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Ayyam-i-Ha

  • Ayyam-i-Ha is a Baha’i festival that is joyously celebrated in countries and territories all over the world. It is a time of hospitality, generosity, and caring for the needy. This year Ayyam-i-Ha runs from February 26-29.
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Featured in: The Baha’i Fast

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The Baha’i Fast

in Explore > Calendar

The Baha’i Fast falls during the month of Ala–the last month of the Baha’i calendar. During these 19 days, Baha’is abstain from food and drink between sunrise and sunset. While this abstention from food and drink is a test of one’s will and discipline, the Fast is not just about abstaining from food. The Fast is, primarily, a spiritual practice.

Monthly Reflection: Baha (Splendour) – On Fasting, Transformation & the Season of Light

March 20, 2023, in Articles > Baha'i Blog, by

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I am writing this in my dimly lit kitchen as I reflect on the significance of the upcoming month of Baha or Splendour—the first month of the Baha’i year. Outside a steady blur of horizontally blown snow sails past my window. Splendour means to possess great light or luster, so it makes perfect sense to me that Baha’is across the world celebrate our new year (Naw-Ruz) on spring equinox in Tehran—the birthplace of the Founder of the Baha’i Faith, and a place where hyacinths are already pressing their brilliant purple and pink heads up through the dark soil.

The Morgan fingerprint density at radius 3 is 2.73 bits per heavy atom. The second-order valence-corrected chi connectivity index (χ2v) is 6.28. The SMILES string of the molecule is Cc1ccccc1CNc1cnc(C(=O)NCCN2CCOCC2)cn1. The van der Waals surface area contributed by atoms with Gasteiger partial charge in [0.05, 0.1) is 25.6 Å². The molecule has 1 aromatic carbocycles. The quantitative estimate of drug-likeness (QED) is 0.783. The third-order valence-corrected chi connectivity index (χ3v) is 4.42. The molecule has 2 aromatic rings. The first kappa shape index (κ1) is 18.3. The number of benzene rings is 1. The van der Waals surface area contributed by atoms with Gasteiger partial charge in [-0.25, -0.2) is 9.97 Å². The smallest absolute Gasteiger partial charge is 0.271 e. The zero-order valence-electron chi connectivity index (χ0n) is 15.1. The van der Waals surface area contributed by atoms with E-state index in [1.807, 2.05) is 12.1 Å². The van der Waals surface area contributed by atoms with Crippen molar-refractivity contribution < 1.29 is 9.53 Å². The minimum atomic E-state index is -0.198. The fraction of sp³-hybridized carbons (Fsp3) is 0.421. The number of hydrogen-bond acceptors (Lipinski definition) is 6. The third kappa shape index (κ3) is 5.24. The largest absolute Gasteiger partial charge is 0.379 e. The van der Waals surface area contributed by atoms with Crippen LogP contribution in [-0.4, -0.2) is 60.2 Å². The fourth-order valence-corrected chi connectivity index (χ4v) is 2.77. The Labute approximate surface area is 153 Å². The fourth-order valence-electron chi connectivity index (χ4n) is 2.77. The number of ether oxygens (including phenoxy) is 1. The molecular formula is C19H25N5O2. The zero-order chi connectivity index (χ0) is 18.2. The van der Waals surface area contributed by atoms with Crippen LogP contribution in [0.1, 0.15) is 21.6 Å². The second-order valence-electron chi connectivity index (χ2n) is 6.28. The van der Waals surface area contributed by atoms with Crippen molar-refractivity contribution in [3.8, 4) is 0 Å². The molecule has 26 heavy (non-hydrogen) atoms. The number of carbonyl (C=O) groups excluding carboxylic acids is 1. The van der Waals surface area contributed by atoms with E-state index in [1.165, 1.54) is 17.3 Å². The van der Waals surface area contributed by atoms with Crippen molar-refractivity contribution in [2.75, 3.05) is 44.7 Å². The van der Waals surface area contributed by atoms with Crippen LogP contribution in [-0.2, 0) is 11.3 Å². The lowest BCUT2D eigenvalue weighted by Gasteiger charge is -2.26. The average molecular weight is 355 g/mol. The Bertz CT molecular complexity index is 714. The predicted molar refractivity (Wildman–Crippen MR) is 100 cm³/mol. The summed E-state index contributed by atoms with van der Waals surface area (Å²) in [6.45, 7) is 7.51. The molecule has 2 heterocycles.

Baha’is follow the Badi solar calendar, which means that the entire year unfolds from the point where daylight and darkness are perfectly in balance. Naw-Ruz brings to a close the final month of the Baha’i year and the Baha’i Fast. For me the period of fasting is a time to slow down and turn inward; to reflect on how I’ve lived my life over the previous year and to pray for guidance, inspiration, courage, healing and strength as I gather my resources and prepare for what lies ahead.

We do not have any rituals in the Baha’i Faith, but during the Fast I like to create an environment that is meditative and peaceful in my home. I rise before sunrise to eat my breakfast, offer prayers and read from the Baha’i Writings at the kitchen table by candlelight. I often set a vase overflowing with tulips on the table so that I have a physical manifestation of the promise of spring and the possibility of growth and transformation to contemplate every day. The rigour of rising early and operating on an empty belly until sunset for 19 days means I have to be very intentional about what I eat before the sun rises and after it sets; how and when I do my work, because my brain capacity diminishes the further I get from my last meal; and even when I go to bed since I know that I will be up early the following day. The Fast is a time of finding balance and equilibrium for body and soul; a final expression of gratitude for the quiet darkness of winter before the exuberance of spring.

One way I’ve commemorated the Fast this year is by reciting the Tablet of Ahmad every morning as the sun is rising, so I was deeply moved by this wonderful video highlighting a portion of this blessed tablet which I memorized many years ago in Baha’i children’s class, and which has been particularly special to me ever since.

You can read more about Ahmad in this blog post by Nasser Kaviani.